4 Representation in federations 51
Nicholas Aroney and Lauren Causer
5 Indigenous peoples and electoral law 71
Andrew Geddis
6 The fraud of John Locke: subnational challenges to democratic theory 90
Makau W. Mutua
7 Democracy and secessionism: constitutional firewalls and an emerging
accommodational paradigm 115
Marc Sanjaume-Calvet

PART III INSTITUTIONS AND STRUCTURES
8 Electoral systems and conceptions of politics 140
James A. Gardner
9 Constitutional design of political rights: the emerging model 158
Michael Pal
10 Political parties: private associations or public utilities? 177
Anika Gauja
11 Why representative democracy requires referendums 193
Dennis F. Thompson
12 The role of deliberative peace referendums in the constitutional
settlement of conflict 212
Ron Levy and Ian O’Flynn

PART IV VOTING
13 Elections, republicanism, and the demands of democracy: a view from
the Americas 236
Roberto Gargarella
14 The long and unfinished road to universal suffrage and the development
of electoral institutions: a Latin American perspective, 1810–1985 250
Eduardo Posada-Carbó
15 Constructing the demos: voter qualification laws in comparative perspective 272
Yasmin Dawood
16 Disenfranchisement due to crime 290
Chad Flanders

PART V CANDIDATES
17 Qualifications to be an elected representative 305
Graeme Orr
18 A constitutional perspective on electoral gender quotas 322
Patricia Popelier
19 Designing and protecting presidential term limits 344
David Landau and Rosalind Dixon

PART VI CAMPAIGN SPEECH AND FINANCE
20 Campaign speech and the universal dilemma in the common law of
elections: a lesson from the Anglo-American divide 369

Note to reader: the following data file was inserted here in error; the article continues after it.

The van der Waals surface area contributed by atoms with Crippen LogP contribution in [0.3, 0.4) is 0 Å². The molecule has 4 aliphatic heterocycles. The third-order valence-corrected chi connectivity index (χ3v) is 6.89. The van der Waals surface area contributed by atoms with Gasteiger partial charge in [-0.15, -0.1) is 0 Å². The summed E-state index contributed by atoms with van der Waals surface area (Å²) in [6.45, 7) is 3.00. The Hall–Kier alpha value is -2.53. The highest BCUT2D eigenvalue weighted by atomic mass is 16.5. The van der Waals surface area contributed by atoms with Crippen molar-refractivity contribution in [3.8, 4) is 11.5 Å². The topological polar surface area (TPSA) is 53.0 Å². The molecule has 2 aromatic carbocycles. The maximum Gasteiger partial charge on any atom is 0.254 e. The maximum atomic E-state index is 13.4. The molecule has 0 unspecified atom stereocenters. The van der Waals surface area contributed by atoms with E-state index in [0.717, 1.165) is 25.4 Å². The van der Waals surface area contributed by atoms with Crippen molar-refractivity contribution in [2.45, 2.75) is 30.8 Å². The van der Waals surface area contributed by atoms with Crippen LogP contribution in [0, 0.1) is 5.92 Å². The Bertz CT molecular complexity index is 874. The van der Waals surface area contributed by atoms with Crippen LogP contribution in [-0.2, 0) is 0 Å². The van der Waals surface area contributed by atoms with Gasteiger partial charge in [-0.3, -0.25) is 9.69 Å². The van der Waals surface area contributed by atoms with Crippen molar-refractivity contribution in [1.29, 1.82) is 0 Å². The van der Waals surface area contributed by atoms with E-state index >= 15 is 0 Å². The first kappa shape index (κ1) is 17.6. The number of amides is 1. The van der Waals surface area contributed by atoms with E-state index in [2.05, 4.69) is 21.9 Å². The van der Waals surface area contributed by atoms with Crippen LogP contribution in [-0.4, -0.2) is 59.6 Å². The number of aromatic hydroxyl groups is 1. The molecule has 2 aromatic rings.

Jacob Eisler
21 Campaign finance and electoral speech in the media 388
Jacob Rowbottom
22 Regulating money in politics: from electoral integrity to democratic integrity 410
Joo-Cheong Tham

PART VII ADMINISTRATION
23 Comparative election administration: a legal perspective on electoral
institutions 436
Daniel P. Tokaji
24 Depoliticizing redistricting 459
Nicholas Stephanopoulos

CONCLUSION
25 Conclusion: inequality, corruption, and climate change—rethinking
election law in the twenty-first century 478
Timothy K. Kuhner

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Sept. 20 Virtual Event: “FEFS | Global Elections II: Germany”

Join us at the Fair Elections and Free Speech Center at UCI Law:

Germany faces its most important election in a generation, as the September 26th ballot is the first one that Chancellor Angela Merkel will not contest since she became Germany’s leader in 2005. The country goes to the polls at a time of increased popularity of the far right, as disinformation and hate speech are major concerns, and with new social media laws seeking to frame the landscape of democratic debate. We will drill down into the intersection of democracy and digital politics with a preview of the election’s challenges. Experts in German politics, law, and digital space will participate in this conversation.

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September 1 Virtual Event: “FEFS | Global Elections I: Israel, The Netherlands & Uganda”